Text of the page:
LOOKING FORWARD TO THE FUTURE…
Mahle’s new Topweld steel pistons, the first of their kind, are designed to improve fuel economy and reduce CO² emissions, as well as cut production costs. “The Topweld piston is the industry’s first laser-welded steel piston for high-volume series production,” said Jochen Adelmann, head of Light Vehicle Product Technology at Mahle. “The technology initially was developed for use in mid-range and high-per- formance diesel-powered passenger cars, but there will be commercial-vehicle applications for it as well.”
Mahle’s laser process is up to twice as fast and consumes considerably less energy than friction welding, the joining technology traditionally used to produce steel pistons Adelmann added that laser welding also enables a variety of piston design modifications that permit higher peak cylinder pressures, increase engine efficiency and reduce operating temperatures. A solid-state laser is used to join the upper and lower portions of Mahle’s Topweld high-strength piston. Compared to friction welding, laser-welded seams can be positioned for optimal performance. In addition, weld seams—which hinder oil flow in a piston’s cooling gallery—can be eliminated. The result is a better, less expensive diesel piston that achieves the impossible: better emissions and improved fuel economy, while also being stronger and lighter!
3D printed pistons are actually a thing! Why, you ask, would anyone want to print pistons? According engineering company IAV, printing stainless steel pistons using 3D additive manufacturing technology is needed to meet emissions requirements and increasing in-cylinder loads of up to 300 bar. Their solution, the not-so-novel part, is to improve the mix of fuel and air in the combustion chamber. To get there required a new type of piston geometry, one with under-cuts to extend the length of injector spray. The piston has a starshaped recess as a result, and it’s there that the undercuts occur. Additionally, these pistons have a lightweight honeycomb structure and include built-in sodium-filled cooling channels. While that concept worked well in the com- puter, such innovation required 3D printing to actually build.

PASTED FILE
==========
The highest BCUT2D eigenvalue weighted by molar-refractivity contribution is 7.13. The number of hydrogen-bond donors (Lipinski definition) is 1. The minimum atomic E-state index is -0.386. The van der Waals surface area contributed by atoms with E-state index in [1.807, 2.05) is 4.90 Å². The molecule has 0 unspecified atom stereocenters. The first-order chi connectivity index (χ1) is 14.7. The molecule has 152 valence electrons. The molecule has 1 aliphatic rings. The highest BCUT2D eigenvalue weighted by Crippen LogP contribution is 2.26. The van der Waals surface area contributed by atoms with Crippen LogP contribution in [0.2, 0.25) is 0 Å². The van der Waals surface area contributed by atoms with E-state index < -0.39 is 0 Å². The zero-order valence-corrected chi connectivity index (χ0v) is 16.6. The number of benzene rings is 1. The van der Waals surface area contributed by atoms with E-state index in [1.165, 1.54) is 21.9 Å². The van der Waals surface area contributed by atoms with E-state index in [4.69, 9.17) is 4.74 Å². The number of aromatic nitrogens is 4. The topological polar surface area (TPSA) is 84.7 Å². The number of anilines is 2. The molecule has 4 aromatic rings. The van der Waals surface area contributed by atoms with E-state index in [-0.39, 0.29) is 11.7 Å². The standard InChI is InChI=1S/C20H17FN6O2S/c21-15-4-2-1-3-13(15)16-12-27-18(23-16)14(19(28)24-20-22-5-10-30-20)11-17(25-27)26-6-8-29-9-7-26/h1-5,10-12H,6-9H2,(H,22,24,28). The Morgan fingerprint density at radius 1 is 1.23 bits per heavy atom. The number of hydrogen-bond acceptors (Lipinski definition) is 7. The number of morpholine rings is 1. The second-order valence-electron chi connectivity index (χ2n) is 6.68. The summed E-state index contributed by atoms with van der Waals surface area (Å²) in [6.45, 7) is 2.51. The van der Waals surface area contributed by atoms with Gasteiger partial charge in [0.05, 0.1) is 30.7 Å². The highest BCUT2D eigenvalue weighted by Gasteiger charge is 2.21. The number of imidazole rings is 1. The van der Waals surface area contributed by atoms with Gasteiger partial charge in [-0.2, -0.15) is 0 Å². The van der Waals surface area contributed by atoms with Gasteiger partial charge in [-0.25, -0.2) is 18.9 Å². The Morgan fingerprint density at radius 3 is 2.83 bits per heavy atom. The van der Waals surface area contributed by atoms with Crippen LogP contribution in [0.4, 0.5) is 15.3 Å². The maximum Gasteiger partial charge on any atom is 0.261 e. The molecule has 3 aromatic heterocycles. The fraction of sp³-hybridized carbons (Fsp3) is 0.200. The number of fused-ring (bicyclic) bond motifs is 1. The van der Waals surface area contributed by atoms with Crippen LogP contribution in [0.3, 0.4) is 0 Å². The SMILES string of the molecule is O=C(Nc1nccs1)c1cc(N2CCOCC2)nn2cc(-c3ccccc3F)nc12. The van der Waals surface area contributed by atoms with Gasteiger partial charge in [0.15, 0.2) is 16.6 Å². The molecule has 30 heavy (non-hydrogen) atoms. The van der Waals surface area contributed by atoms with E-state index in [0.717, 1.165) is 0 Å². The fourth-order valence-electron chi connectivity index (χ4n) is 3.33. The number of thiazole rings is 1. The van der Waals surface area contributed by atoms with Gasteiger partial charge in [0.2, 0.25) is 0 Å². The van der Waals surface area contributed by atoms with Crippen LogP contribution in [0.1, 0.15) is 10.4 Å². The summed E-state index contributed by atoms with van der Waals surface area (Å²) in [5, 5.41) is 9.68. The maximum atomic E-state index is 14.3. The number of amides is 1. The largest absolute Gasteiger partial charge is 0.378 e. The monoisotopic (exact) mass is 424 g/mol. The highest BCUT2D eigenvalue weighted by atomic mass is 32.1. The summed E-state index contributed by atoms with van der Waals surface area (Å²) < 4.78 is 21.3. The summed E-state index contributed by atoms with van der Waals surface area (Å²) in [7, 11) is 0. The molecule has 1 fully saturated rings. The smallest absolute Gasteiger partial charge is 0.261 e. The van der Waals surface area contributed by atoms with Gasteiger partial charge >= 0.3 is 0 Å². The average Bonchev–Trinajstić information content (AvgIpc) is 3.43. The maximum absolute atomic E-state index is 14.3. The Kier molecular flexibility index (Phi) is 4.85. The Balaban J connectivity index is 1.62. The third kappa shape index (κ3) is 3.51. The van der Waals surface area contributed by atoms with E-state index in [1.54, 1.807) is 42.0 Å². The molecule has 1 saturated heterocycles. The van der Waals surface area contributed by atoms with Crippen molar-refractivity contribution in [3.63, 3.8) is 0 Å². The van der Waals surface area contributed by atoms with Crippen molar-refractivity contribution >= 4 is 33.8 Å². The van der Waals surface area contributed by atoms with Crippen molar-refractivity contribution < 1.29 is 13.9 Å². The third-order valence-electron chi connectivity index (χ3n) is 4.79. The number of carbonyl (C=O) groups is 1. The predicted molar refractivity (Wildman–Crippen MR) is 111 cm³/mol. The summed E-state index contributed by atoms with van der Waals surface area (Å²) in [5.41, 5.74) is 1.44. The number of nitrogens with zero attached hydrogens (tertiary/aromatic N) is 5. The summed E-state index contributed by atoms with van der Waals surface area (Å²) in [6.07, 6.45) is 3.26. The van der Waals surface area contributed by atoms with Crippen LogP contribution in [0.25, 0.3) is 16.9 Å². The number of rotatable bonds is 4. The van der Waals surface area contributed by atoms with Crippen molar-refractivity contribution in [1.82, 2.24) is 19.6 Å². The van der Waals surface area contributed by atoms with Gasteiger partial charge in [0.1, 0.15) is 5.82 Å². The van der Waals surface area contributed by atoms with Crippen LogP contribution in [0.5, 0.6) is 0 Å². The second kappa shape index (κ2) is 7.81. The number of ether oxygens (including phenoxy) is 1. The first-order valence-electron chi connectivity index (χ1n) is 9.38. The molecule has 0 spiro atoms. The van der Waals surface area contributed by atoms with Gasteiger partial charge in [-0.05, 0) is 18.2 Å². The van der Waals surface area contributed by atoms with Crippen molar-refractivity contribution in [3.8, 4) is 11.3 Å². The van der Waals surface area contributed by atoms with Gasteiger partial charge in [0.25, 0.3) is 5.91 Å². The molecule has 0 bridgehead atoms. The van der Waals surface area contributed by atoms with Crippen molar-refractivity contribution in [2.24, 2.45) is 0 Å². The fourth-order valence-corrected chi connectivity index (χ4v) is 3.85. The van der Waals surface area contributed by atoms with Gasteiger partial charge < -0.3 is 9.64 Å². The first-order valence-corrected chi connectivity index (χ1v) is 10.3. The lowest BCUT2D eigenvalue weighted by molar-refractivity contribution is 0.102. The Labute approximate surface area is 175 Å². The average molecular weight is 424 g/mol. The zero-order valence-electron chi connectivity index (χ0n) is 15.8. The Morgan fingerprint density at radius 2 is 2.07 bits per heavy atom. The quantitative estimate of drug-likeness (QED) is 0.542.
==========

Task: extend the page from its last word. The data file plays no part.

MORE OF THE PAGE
Pistons are normally cast or forged from steel or an aluminum alloy, and each design iteration takes weeks and months. 3D printing requires only days from the CAD (computer aided design) phase until a finished prototype of stainless steel is completed. IAV says the prototype has the same quality as a production piston. The company notes that these prototypes are also stronger and stiffer thanks to the honeycomb structure, as well as lighter. For now, 3D printing is too expensive for production volumes. However, prices have been falling for five years, so it’s not out of the realm of reality to expect to see something in a production engine sometime relatively soon. For now, 3D printed pistons live only in prototype engines.
Mahle is now on its second iteration of this much-improved steel piston designed specifically for small-medium-large diesel engines. As you see, piston designs vary considerably based on engine size and demand.
Given all the advances in engine technology, particularly diesel engines, pistons like these from engineering company IAV may hold a place in the future. For that to happen, additive manufacturing must become mainstream.